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internode of the latter ceases to lengthen, the leaf has actually arrived at its complete formation. When fully grown it repeats in a much more perfect manner the functions previously performed by the cotyledons: it aërates the sap that it receives, and returns the superfluous portion of it downwards through the bark to the root; it also sends tubular tissue down between the medullary sheath and the bark, thus forming the first ligneous stratum, a part of which is incorporated with the bark, the remainder forming wood.

During these operations, while the plumule is ascending, its leaf forming and acting, and the woody matter created by it descending, the cellular tissue of the stem is forming, and expanding horizontally, to make room for the new matter forced into it; so that developement is going on simultaneously both in a horizontal and perpendicular direction. This process may not inaptly be compared to that of weaving, the warp being the perpendicular, and the weft the horizontal, formation. In order to enable the leaf to perform its functions of aeration completely, it is traversed by veins originating in the medullary sheath, and has delicate pores (stomates), which communicate with a highly complex pneumatic system extending to almost every part of the plant.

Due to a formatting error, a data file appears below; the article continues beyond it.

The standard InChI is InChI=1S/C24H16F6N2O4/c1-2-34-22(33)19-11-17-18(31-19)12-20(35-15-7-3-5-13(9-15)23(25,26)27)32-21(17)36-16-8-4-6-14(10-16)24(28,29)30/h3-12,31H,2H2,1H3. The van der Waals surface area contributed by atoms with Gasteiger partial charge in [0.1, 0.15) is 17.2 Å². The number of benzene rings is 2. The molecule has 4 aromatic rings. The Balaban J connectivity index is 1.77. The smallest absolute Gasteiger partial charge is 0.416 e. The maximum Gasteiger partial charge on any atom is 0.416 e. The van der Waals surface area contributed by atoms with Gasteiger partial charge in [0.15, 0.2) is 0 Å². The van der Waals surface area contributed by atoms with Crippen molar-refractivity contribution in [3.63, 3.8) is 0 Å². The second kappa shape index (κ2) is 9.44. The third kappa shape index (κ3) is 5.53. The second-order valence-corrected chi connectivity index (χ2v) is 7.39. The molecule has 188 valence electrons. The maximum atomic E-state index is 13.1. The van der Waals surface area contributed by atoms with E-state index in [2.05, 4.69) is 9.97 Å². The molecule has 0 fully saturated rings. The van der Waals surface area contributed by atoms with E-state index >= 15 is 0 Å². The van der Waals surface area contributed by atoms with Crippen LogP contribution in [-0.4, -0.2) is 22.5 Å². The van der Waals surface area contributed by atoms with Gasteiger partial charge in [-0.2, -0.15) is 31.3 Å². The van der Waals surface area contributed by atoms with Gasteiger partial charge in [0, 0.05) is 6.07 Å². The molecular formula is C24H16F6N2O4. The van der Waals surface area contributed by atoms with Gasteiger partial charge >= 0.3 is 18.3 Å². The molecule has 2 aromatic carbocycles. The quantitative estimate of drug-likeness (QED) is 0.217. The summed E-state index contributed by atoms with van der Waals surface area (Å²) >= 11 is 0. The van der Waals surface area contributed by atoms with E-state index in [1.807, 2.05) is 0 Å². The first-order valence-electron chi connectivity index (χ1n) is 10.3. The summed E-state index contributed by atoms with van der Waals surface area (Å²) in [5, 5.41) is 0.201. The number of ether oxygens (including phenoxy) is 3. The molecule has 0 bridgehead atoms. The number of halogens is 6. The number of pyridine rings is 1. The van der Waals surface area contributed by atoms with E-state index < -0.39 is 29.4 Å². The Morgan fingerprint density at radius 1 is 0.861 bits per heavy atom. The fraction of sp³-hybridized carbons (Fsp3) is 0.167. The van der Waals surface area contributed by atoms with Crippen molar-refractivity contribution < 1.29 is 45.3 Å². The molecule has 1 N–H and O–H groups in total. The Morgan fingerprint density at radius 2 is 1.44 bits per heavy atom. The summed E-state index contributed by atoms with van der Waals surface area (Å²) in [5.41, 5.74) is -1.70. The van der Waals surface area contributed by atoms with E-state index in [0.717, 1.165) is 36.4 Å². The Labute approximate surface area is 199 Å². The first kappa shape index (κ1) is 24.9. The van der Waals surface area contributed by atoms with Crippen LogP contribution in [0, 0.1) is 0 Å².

Simultaneously with the descent of woody matter downwards from the leaf, the emission of young roots, and their increase by addition to the cellular substance of their points, take place. They thus are made to bear something like a definite proportion to the leaves they have to support, and with which they must of necessity be in direct communication.

After the production of its first leaf by the plumule, others successively appear in a spiral direction around the axis at its growing point, all constructed alike, connected with the stem or axis in the same manner, and performing precisely the same functions as have been just described. At last the axis ceases to lengthen; the old leaves gradually fall off; the new leaves, instead of expanding after their formation, retain their rudimentary condition, harden, and fold over one another, so as to be a protection to the delicate point of growth; or, in other words, become the scales of a bud. We have now a shoot with a woody axis, and a distinct pith and